The music is painfully poignant, an expression of the spiritual and emotional turmoil raging in the heart of the beautiful Thais. And never has the Meditation achieved a more beautiful and sensitive expression than from Rositza’s bow.

Combined Choirs and Symphony Orchestra

But wait, there’s more in the way of surprises. How about an original, five part Chroal Symphony/Mass from a real-life Texan, Taylor Scott Davis! And, true to a long-standing concert tradition, the choir from an area high school is invited to perform the large number with the college kids. This year the choir was that of Canyon High School, and they appeared much at ease singing with the older students.

Of the five parts of the Magnificat, four are in Latin and only one, Shall I Rejoice is in English.

The first section, Magnificat, is high energy, not high church, with some lines purely melodic, some contrapuntal, and some in unison.

Eleisha Miller sang the second part, as noted above, with the accompaniment of complex orchestration.

Part III, Et Misericordia, again featured Rositza Goza, whose violin played a lyrical descant, a melody above the medoly and a deft touch by the composer.

The Deposuit, Part IV, features a male opening with all parts then coalescing melodically.

Gloria Patri, Part V, has a thunderous opening which transitions into a male/female echochamber. After an instrumental interlude, the males state the lines beginning Sicut erat in principio several times, a theme taken up by the females. The finale is a protracted sequence of Amens, decorated with chimes and cymbals, with a final last syllable that is sustained ad infinitum!

The final carole was Hark the Herald Angels Sing with the choirs putting an exclammation mark at the end with phrases from Go Tell It on the Mountain and Oh Come, All Ye Faithful.

This concert was, in a word, spectacular! All elements worked in tandem, noted especially in Davis’s Magnificat where the high school students were, like their eollegiate colleagues, flawless in singing liturgical Latin.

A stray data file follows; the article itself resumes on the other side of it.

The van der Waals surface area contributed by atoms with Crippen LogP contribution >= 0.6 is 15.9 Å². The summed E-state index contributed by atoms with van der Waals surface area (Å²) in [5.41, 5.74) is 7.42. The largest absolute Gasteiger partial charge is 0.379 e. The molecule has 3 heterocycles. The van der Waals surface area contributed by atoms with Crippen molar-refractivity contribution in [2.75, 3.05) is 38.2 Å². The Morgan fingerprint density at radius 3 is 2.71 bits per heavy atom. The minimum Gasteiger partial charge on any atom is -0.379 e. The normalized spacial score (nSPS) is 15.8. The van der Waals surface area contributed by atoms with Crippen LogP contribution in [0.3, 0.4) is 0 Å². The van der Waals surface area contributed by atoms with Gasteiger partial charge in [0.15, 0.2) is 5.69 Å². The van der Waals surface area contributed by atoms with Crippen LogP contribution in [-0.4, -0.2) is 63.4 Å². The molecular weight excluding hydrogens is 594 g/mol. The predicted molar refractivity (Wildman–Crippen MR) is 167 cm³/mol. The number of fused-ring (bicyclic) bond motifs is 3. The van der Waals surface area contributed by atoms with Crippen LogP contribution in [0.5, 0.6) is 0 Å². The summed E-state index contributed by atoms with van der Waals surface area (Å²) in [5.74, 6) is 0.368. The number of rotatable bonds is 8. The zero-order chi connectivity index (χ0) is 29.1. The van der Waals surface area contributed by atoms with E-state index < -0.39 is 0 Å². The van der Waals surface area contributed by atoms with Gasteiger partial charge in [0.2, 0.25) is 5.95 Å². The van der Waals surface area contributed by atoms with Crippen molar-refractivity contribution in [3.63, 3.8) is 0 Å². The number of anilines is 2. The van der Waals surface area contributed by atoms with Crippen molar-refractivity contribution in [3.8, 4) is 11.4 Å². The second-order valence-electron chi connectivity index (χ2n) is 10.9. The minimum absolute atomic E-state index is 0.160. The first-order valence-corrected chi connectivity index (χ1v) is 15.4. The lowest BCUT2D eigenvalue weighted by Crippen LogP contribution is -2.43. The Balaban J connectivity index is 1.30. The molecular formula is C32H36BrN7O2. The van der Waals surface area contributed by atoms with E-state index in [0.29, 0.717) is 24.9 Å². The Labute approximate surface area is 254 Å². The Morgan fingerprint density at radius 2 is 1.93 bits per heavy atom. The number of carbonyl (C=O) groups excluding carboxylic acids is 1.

A comparison can be drawn with the nationally-televised Christmas concert at Belmont University in Nashville. WTAMU haas an articulation agreement with Belmont in some music production and music business fields, and so the two are sister schools insofar as music majors are concerned.

This year the Belmont concert did not feature a well-known recording artist, but focussed on the students, some six hundred of whom were on stage. And, the program was varied, with Christmas songs ranging from traditional to country.

But, WTAMU’s program was far more complex, and the quality of sound was on par or even surpassing that of Belmont.

The only negative about this annual concert is that the audience now has to wait a year for another.

But, there’s plenty of music and the arts between now and then. Out here on the High Plains, which Georgia O’Keeffe said poetically is a land where the sky meets the howling wind we enjoy a quality of the arts that is unsurpassed.

That’s why we say, at the end of 2021, and in the hopes of a safer, saner, more art-filled world in 2022,

Keep Amarillo Artsy! Keep Austin Weird! Keep Lubbock in the Rear View Mirror!!!!